Monday, January 21, 2013

An instance of cyberbullying

There was a talk about cyberbullying at my local library this week. I learned of it after the fact and am sorry I missed it.

I've been a little too aware of cyberbullying recently in my own life. During the last month, I've thought and said on more than one occasion "I'm glad I'm not a kid!" I was bullied quite badly in elementary school and I know how harmful it is. This may make me "oversensitive" or "sensitive" to it in adult life.  I don't find it all that hurtful now, but I'm usually shocked by it. Why on earth do people think it's okay?

Yesterday I almost "liked" a public page on Facebook for a cause I thought was worthy. I was perusing the page and came upon a post that I found offensive and irrelevant to the cause, so I left a comment. My comment did not accuse, but only asked some questions. The important thing to understand, after the fact, is that I was offended and confused because I did not get a joke. This makes me an open target for bullying:

"LOL you know this is a joke right? . . .to be honest if you are this uptight and PC I dont want your crazy ass here thanks good bye.  . .your confused still aren't you LOL try switching your toothpaste to no floride"

I copied this exactly as it was with a reference to the "in joke"removed. There's no sense in complicating this.

This is bullying to those of us who are bullied.

Those who know me know I'm neither particularly uptight or politically correct. However, even if I was, should I be told that my crazy ass isn't wanted or that I should switch my toothpaste?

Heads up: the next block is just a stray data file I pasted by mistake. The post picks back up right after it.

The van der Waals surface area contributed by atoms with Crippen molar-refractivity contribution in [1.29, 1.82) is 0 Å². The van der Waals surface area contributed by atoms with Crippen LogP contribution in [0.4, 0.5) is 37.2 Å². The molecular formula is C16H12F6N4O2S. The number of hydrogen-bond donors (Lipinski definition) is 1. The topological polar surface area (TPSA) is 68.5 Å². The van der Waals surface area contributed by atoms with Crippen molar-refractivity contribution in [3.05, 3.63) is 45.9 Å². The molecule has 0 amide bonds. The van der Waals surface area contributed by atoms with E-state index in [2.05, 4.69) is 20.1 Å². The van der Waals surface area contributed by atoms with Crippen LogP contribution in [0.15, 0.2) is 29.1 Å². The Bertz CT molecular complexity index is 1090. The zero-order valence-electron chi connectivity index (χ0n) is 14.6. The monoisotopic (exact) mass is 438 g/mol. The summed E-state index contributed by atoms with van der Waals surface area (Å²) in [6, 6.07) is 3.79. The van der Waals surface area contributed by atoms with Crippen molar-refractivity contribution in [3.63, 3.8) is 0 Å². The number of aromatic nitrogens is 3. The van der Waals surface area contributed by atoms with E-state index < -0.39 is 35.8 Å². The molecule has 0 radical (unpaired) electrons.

This is really sad because the page I wanted to like was one for a good cause. I don't want to get into a public dispute, so I'm not telling what it is though I really would like to. Maybe people who publicly mistreat and tease people who are confused, don't get their jokes, are sensitive or over-sensitive should be outed. I don't know. What I do know is that I have a number of other incidents of late that I'd like to write about, and I will.

Saturday, January 12, 2013


I'm going to quote someone I don't know from Facebook. This person left a comment on a post for everyone to see and so I don't think it's wrong to repost it here:

"I was bullied all though school. . .but never once did I think of killing someone. Dad had guns and ammo around the house in easy access for me to get but never thought of it. Bottom line is the way kids ar raised these days where parents can't discipline their kids without fear of DHS stepping in."

So, you're saying that the fact that parents don't discipline their kids to the point of the Department of Human Services being called in is the reason a bullied kid might kill someone? Is that right?

Someone else chimed with this, "Old fashioned butt woopins never hurt nobody!"


Check this comment out: "I tore my kids butts anywhere and at anytime!"

That comments went on a bit, but was followed by a nice smiley face and an assurance that her kids, now adults, were just fine. Someone else had this to add:

"You can't even look at your kid cross-eyed without worrying about DHS being called. It should be a parent's right to discipline how they deem fit, but there those parents who take it to the extreme ruin it for all of us."

I don't know but "tore my kid's butts" sounds extreme to me, especially with a smiley face.

The thing that saddens me the most is that I see these kinds of posts regularly. Many of the people who post them have had a lot of struggles in their lives with mental health and addiction issues. Can't they see there is a connection? Sadly, the answer is "no." The fact that they survived, and may even be doing well, especially if they are aligned with a 12-step program that puts such a high premium on forgiveness of others and placing the burden of responsibility for addiction squarely on the shoulders of a blameless "disease" but also admonishes its members to turn their "wills and lives over to the care of God" and ask "him to remove our shortcomings. . ."